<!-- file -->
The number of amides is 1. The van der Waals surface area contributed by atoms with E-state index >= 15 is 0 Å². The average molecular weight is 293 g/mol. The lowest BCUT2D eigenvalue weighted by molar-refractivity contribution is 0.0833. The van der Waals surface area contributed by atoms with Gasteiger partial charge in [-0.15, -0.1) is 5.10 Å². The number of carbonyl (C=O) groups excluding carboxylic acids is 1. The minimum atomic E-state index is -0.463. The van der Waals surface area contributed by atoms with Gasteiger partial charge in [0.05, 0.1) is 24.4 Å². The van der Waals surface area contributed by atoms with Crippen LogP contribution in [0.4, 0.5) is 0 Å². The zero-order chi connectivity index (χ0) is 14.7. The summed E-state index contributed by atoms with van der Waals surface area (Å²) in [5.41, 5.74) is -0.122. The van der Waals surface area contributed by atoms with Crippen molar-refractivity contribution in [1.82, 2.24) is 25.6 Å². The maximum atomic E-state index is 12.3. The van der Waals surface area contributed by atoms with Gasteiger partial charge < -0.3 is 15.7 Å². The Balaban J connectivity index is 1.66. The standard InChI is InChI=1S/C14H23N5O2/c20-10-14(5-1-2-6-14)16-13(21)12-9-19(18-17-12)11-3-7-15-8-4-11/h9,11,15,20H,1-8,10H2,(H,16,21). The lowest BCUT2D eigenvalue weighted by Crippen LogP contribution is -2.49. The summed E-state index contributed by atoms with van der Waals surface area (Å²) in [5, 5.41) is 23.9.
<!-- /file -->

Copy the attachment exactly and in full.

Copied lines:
The number of amides is 1. The van der Waals surface area contributed by atoms with E-state index >= 15 is 0 Å². The average molecular weight is 293 g/mol. The lowest BCUT2D eigenvalue weighted by molar-refractivity contribution is 0.0833. The van der Waals surface area contributed by atoms with Gasteiger partial charge in [-0.15, -0.1) is 5.10 Å². The number of carbonyl (C=O) groups excluding carboxylic acids is 1. The minimum atomic E-state index is -0.463. The van der Waals surface area contributed by atoms with Gasteiger partial charge in [0.05, 0.1) is 24.4 Å². The van der Waals surface area contributed by atoms with Crippen LogP contribution in [0.4, 0.5) is 0 Å². The zero-order chi connectivity index (χ0) is 14.7. The summed E-state index contributed by atoms with van der Waals surface area (Å²) in [5.41, 5.74) is -0.122. The van der Waals surface area contributed by atoms with Crippen molar-refractivity contribution in [1.82, 2.24) is 25.6 Å². The maximum atomic E-state index is 12.3. The van der Waals surface area contributed by atoms with Gasteiger partial charge < -0.3 is 15.7 Å². The Balaban J connectivity index is 1.66. The standard InChI is InChI=1S/C14H23N5O2/c20-10-14(5-1-2-6-14)16-13(21)12-9-19(18-17-12)11-3-7-15-8-4-11/h9,11,15,20H,1-8,10H2,(H,16,21). The lowest BCUT2D eigenvalue weighted by Crippen LogP contribution is -2.49. The summed E-state index contributed by atoms with van der Waals surface area (Å²) in [5, 5.41) is 23.9.